Biofuel production from lignocellulosic materials is considered to be a promising option to substantially reduce the dependence on petroleum [1
]. The conversion of lignocellulosic biomass (agronomic residues, paper wastes, energy crops) into ethanol consists of the extraction and pretreatment of cellulose from the biomass, hydrolysis (the enzymatic breakdown of crystalline cellulose fibers into monomer glucose) and finally the fermentation of glucose to ethanol. Current approaches mainly differ from one another in the method of pretreatment. Cost-competitive production of ethanol is currently prevented by the low efficiency of converting cellulose into glucose [4
]. Greater efficiency may be achievable through improvements in hydrolysis.
Enzymatic hydrolysis of cellulose is a complex reaction. In the classical model, the heterogeneous catalytic cleavage of the glycosidic bond takes place on a crystalline cellulose surface and requires the cooperative action of three classes of aqueous enzymes, collectively known as cellulases. These are (i) endoglucanases, (ii) exoglucanases or cellobiohydrolases and (iii) β-glucosidases. Recently, it has been proposed that oxidative enzymes (monoxygenases) may also play a role in cleaving glycosidic bonds, although this new mechanism may be restricted to certain types of microbes [5
]. It is widely accepted that endoglucanases cleave β-1,4-D-glycosidic bonds at random sites within both amorphous and crystalline polysaccharide chains, creating new chain ends on the cellulose surface [6
]. Exoglucanases prefer to hydrolyze crystalline cellulose chains by acting on the free chain ends and releasing cellobiose units in a processive manner. Soluble cellobiose units are then converted into glucose by β-glucosidases. Consequently, these enzymes display strong synergy [12
The classical chemical kinetics assumption of uniformly mixed systems does not hold in the case of enzymatic hydrolysis of cellulose fiber, as it is heterogeneous in nature. Such reactions are rather characterized by time-dependent rate constants and non-uniform concentration variation of reacting species. Although kinetic models [11
] have been used to explain various features of the enzymatic hydrolysis of cellulose, they fail to account for spatial details of the cellulose substrate as well as the specificity of binding sites. Recently, Zhou and colleagues [23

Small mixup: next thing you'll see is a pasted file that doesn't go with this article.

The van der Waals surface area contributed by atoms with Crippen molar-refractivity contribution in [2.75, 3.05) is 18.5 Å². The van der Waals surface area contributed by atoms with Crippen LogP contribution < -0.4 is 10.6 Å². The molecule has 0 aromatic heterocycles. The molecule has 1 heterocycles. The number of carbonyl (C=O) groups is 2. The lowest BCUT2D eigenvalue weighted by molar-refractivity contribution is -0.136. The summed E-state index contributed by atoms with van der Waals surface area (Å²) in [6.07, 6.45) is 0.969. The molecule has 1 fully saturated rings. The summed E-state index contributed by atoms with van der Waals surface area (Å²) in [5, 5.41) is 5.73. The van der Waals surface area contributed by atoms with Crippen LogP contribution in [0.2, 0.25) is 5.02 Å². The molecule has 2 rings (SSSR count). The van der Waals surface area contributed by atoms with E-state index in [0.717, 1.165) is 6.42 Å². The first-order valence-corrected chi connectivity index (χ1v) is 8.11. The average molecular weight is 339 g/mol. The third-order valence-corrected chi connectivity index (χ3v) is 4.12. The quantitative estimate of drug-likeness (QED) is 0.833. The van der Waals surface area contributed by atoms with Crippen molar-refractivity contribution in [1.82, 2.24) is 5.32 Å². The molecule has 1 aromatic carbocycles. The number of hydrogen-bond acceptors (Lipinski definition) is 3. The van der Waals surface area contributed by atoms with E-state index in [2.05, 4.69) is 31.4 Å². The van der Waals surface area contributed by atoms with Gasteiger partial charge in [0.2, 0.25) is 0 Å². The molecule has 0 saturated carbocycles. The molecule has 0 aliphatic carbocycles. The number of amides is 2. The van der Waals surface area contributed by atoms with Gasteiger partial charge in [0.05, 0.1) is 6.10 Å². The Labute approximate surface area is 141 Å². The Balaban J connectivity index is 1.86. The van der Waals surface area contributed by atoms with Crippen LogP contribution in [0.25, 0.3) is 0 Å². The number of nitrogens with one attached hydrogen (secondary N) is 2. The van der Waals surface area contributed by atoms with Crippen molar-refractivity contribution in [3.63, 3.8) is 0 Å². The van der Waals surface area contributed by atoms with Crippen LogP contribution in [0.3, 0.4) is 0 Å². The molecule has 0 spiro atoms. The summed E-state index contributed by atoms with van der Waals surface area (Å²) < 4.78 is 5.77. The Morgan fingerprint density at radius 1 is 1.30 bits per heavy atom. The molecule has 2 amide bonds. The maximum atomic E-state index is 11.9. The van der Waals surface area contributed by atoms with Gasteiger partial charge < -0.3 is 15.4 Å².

] proposed a “morphology-plus-kinetics rate equation approach” that explicitly captures the hydrolytic evolution of cellulose substrate. In addition, a kinetic model was developed based on population-balance equations in which a distribution of chains with different chain-lengths was explored [26
]. Yet, these models give little insight regarding the action of cellulases at the molecular level.
It is imperative to develop spatial models of cellulose degradation because spatial effects such as enzyme crowding on the cellulose surface have been shown to lead to a reduction in hydrolysis rates. In order to account for the spatial heterogeneity of the system during cellulose hydrolysis, a cellular automata model [28
] was developed to study the effect of different parameters such as enzyme binding and hydrolysis on the overall kinetics of cellulose by the cellulases. Alternatively, all-atom molecular dynamics (MD) simulations can provide details of molecular level events at high precision. Recent MD simulation studies [29
] have proven effective for understanding enzyme-substrate binding, processivity and activity. However, because of length and time scale limitations, it is not currently possible to simulate the entire crystalline cellulose degradation process using all-atom MD simulations.
We have developed a coarse-grained stochastic model that captures the interaction of endo- and exo-cellulases with crystalline cellulose at a mesoscopic level. This model was specifically designed to improve our understanding of the molecular-level details of the enzymatic hydrolysis of crystalline cellulose. This paper introduces the basic framework and demonstrates how this model can be an effective and easily modifiable testing platform for new hypotheses based on experimental data on various cellulase components and substrate characteristics. By capturing the reactive nature of the cellulose substrate and the activities of non-complexed cellulases at the molecular level, this method forms a bridge between all-atom MD studies and deterministic reaction-rate approaches. To the best of our knowledge, it is the first model that is able to relate the synergetic action of multiple enzymes to molecular level details such as the hydrogen bond network of a cellulose substrate.